Stuart Theobald – On The Money: Lending Trends Could Yet Make Home Ownership A Political Issue May 26, 2014. THE trend in lending patterns in the banking industry is damaging the transformation of the South African economy, particularly when it comes to home ownership.
Since 2008, when banks were hit by bad debt, home loans have become more expensive and are provided at lower loan-to-value ratios. So whereas pre-2008 home buyers could obtain 110% loans at 2% below prime, now borrowers tend to be granted loans priced at a premium to prime, and at loan-to-value ratios of 80%.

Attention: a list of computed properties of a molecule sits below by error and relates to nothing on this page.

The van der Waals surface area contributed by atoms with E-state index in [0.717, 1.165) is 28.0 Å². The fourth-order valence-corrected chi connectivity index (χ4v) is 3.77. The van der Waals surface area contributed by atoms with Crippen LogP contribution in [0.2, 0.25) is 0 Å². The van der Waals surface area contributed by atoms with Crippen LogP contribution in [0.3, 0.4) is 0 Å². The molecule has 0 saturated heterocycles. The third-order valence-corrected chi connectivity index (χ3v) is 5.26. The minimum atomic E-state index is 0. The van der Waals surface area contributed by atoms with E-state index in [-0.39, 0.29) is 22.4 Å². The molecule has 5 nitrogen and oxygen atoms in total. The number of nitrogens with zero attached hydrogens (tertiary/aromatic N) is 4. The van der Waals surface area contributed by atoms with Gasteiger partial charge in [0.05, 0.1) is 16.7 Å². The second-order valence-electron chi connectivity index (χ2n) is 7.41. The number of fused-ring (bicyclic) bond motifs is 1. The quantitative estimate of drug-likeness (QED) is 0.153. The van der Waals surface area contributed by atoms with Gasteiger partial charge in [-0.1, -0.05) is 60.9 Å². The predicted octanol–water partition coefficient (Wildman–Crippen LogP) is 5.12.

To find the extra cash to fund the value of their purchase, plus the transaction costs, borrowers are taking large unsecured loans. As I’ve argued in this column before, the actual cost of credit for the post-2008 home buyer has increased substantially — by my calculations monthly repayments for home finance, at least until the unsecured portion has been paid off, have more than doubled. A R500,000 house could be funded with monthly payments of about R4,000 — now the same house, financed with a mix of higher priced mortgage and unsecured loan, costs more than R8,000.

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